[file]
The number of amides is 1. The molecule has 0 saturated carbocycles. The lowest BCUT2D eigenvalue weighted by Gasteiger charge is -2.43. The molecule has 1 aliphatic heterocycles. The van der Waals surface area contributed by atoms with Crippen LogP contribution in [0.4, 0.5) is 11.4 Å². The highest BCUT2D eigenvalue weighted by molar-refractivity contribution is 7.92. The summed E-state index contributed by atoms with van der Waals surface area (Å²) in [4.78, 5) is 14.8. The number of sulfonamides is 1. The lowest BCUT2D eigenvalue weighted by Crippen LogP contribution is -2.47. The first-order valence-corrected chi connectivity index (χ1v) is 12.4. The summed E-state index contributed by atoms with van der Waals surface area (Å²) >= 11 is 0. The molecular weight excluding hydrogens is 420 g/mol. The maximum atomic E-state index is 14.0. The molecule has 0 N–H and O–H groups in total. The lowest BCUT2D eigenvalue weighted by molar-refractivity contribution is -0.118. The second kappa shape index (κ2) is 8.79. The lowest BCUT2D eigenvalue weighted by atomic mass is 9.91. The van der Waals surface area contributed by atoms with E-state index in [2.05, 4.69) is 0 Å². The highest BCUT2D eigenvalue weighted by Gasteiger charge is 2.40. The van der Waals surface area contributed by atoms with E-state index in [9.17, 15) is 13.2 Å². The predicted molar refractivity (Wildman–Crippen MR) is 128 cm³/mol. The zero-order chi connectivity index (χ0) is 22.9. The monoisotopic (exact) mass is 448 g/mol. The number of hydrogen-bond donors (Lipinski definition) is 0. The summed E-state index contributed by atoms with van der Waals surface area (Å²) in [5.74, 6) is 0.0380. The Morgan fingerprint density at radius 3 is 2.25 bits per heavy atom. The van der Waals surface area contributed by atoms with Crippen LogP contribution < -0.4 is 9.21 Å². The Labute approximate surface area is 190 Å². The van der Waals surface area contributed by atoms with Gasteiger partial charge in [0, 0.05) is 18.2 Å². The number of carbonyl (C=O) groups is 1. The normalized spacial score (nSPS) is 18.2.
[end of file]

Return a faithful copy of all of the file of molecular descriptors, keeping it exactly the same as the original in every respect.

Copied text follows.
The number of amides is 1. The molecule has 0 saturated carbocycles. The lowest BCUT2D eigenvalue weighted by Gasteiger charge is -2.43. The molecule has 1 aliphatic heterocycles. The van der Waals surface area contributed by atoms with Crippen LogP contribution in [0.4, 0.5) is 11.4 Å². The highest BCUT2D eigenvalue weighted by molar-refractivity contribution is 7.92. The summed E-state index contributed by atoms with van der Waals surface area (Å²) in [4.78, 5) is 14.8. The number of sulfonamides is 1. The lowest BCUT2D eigenvalue weighted by Crippen LogP contribution is -2.47. The first-order valence-corrected chi connectivity index (χ1v) is 12.4. The summed E-state index contributed by atoms with van der Waals surface area (Å²) >= 11 is 0. The molecular weight excluding hydrogens is 420 g/mol. The maximum atomic E-state index is 14.0. The molecule has 0 N–H and O–H groups in total. The lowest BCUT2D eigenvalue weighted by molar-refractivity contribution is -0.118. The second kappa shape index (κ2) is 8.79. The lowest BCUT2D eigenvalue weighted by atomic mass is 9.91. The van der Waals surface area contributed by atoms with E-state index in [2.05, 4.69) is 0 Å². The highest BCUT2D eigenvalue weighted by Gasteiger charge is 2.40. The van der Waals surface area contributed by atoms with E-state index in [9.17, 15) is 13.2 Å². The predicted molar refractivity (Wildman–Crippen MR) is 128 cm³/mol. The zero-order chi connectivity index (χ0) is 22.9. The monoisotopic (exact) mass is 448 g/mol. The number of hydrogen-bond donors (Lipinski definition) is 0. The summed E-state index contributed by atoms with van der Waals surface area (Å²) in [5.74, 6) is 0.0380. The Morgan fingerprint density at radius 3 is 2.25 bits per heavy atom. The van der Waals surface area contributed by atoms with Crippen LogP contribution < -0.4 is 9.21 Å². The Labute approximate surface area is 190 Å². The van der Waals surface area contributed by atoms with Gasteiger partial charge in [0, 0.05) is 18.2 Å². The number of carbonyl (C=O) groups is 1. The normalized spacial score (nSPS) is 18.2.